Even though the complete boxset for this series has now been in the shops for months, ITV are finally ‘treating’ us to the final two episodes of this series of Midsomer Murders. The first offering is ‘Till Death Do Us Part’, a fairly underwhelming instalment that wastes most of its guest cast and doesn’t ever sit well.
DCI Barnaby is less than impressed when Sarah drags him along to a wedding – things go from bad to worse, however, when Laurel (Kelly Brook), the bride, is found murdered in her suite, squeezed to death in her corset. The detectives learn that the bride was an outspoken radio presenter who’d made a few enemies, and find some interesting reactions to the murder by the groom, Gavin Webster (Michael Fox), his scorned ex-fiancée Serena (Camilla Arfwedson), his family. When there is a second murder, following a similar MO and also targeting a local bride, Barnaby must figure out the connection between the two deaths before the elusive killer claims another victim.
Midsomer Murders usually boasts a strong guest cast and ‘Till Death Do Us Part’ is no difference – however, I’d be lying if I said they were all used particularly well. I think Arfwedson is by far the best of the bunch, playing a monstrous yet fairly sympathetic wedding dress designer, and I wish she was used a bit more. You get familiar faces such as Fenella Woolgar and Nick Hancock as Gavin’s parents (the latter playing the least believable criminal in the world), and Liz Fraser crops up in what is her last-ever TV role, but they’re all just there.
Perhaps this stems from a script which has a lot going on, yet never feels as if anything happens. There’s a honeytrap storyline that just vanishes halfway through, some awkward blackmail, a drugs storyline from nowhere that (as far as I can tell) never really concluded, and all these things just fizzle away. In themselves, these pieces are clever (particularly some of the more Midsomer-ish drug elements – you’ll know what I mean when you see it), but they lack any form of momentum and add up to far less than the sum of their parts. ‘Till Death Do Us Part’ just kind of meanders along, ticking the boxes but not much else.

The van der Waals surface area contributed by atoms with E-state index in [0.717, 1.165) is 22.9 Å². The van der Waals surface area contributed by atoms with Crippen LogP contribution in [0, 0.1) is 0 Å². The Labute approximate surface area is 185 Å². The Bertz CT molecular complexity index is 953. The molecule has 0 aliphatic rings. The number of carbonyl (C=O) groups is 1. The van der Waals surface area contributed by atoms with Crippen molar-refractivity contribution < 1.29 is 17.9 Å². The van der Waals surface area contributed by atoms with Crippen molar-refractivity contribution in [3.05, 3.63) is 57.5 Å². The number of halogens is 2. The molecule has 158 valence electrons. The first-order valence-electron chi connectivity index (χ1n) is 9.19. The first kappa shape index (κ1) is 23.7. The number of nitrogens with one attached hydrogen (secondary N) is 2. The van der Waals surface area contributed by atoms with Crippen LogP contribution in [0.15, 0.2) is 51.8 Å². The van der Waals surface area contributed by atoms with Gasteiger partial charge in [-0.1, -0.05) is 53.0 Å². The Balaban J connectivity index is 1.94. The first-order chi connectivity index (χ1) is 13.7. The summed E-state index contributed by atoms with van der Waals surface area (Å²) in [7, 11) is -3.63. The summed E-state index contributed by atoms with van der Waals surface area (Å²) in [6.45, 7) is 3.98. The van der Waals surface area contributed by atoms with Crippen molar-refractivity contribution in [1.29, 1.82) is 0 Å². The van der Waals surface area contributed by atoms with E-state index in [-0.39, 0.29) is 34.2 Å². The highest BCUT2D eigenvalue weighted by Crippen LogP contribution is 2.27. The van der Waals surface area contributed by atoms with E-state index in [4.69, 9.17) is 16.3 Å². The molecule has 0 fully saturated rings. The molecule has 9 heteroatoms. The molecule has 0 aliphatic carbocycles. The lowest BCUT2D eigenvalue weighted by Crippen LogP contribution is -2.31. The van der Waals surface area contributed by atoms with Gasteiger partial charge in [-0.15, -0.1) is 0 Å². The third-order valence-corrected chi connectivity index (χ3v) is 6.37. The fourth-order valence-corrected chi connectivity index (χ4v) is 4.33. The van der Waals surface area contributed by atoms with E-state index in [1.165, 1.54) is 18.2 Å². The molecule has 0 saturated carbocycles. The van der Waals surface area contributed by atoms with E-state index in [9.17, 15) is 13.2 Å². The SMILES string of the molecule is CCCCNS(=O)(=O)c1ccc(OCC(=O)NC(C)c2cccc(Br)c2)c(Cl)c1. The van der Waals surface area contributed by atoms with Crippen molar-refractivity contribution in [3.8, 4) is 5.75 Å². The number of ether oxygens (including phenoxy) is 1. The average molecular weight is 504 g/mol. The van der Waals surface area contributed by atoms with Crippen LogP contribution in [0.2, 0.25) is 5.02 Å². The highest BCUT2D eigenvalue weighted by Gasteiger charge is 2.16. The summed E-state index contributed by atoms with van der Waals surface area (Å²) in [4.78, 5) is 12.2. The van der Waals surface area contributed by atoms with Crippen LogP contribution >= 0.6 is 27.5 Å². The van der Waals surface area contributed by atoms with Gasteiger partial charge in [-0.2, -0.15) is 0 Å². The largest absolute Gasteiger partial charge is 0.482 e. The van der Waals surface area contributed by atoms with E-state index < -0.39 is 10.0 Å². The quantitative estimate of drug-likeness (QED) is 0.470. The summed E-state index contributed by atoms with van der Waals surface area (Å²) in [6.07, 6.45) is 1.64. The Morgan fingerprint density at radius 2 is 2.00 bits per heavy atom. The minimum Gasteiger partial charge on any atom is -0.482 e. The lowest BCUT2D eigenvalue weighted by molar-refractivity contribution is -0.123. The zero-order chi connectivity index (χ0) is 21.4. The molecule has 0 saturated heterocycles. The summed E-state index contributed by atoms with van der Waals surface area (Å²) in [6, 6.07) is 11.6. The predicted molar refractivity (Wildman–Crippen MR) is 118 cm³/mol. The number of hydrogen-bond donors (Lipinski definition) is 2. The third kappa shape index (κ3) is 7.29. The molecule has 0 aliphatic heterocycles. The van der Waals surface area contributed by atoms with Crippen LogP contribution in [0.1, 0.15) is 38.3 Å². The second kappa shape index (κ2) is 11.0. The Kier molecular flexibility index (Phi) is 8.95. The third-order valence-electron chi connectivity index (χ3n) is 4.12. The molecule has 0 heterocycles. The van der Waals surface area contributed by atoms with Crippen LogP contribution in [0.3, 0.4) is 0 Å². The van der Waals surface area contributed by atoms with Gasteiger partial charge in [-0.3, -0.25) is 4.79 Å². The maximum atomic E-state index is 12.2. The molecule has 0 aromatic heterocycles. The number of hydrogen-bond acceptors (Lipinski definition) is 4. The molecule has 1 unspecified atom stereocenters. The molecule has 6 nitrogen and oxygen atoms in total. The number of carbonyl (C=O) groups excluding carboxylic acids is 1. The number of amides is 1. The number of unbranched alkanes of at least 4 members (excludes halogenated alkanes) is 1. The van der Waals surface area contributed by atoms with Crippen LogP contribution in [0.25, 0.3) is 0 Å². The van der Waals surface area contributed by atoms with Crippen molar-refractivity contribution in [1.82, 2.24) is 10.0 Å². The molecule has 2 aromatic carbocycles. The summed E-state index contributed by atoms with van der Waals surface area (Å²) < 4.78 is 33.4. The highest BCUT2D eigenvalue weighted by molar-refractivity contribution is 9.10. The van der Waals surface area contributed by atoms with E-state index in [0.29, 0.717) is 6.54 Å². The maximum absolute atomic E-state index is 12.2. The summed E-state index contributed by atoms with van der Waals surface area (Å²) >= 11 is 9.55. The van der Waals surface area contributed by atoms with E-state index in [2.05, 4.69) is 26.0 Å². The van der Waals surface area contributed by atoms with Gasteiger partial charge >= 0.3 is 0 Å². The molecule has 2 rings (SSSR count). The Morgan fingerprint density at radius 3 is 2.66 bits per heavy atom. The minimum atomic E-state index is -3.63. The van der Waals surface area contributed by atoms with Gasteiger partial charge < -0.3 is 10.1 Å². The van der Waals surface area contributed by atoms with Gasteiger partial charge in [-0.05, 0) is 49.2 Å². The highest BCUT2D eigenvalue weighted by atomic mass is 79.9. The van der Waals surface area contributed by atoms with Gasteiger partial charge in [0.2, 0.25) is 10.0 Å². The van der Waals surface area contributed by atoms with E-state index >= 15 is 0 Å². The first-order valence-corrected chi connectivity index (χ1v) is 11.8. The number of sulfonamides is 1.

It just feels off
It’s hard to get over the feeling that there’s something wrong when you watch ‘Till Death Do Us Part’. There are some good amusing lines (mainly from Winter, whose sparring with Barnaby is proving one of the show’s best assets) and it’s nice to hear a bit more about Barnaby and Sarah’s backstory, but these are highlights in what is otherwise a really joyless episode. Part of the fun of Midsomer is that it is a fundamentally fun show, even in its darker moments, but this episode doesn’t manage it. Particularly in the ending, which is so bleak, the fun bit in Barnaby’s house immediate afterwards just doesn’t sit right.
On the subject of the ending, this is one where the motive for the murders just comes out of nowhere, and I don’t know how Barnaby got there. I don’t know if some of the key details were mentioned in the episode but, if they were, I missed them entirely, and I was paying attention. Springing a lot of backstory on us five minutes from the end is not a fair way to run a mystery, and it made for a very unsatisfying solution. Add this to some of the motives – one person was killed (and I’m not understating this) for standing somewhere they had no right to be at such a coincidental moment – and it just feels off.
‘Till Death Do Us Part’ was a rather bizarre episode of Midsomer – there’s nothing technically wrong (excluding it pulling a solution from nowhere), but it doesn’t feel like it belongs to this world. Normally, when I watch an episode of Midsomer Murders, it feels fun whether or not I think it’s any good, but ‘Till Death Do Us Part’ fails completely on that account.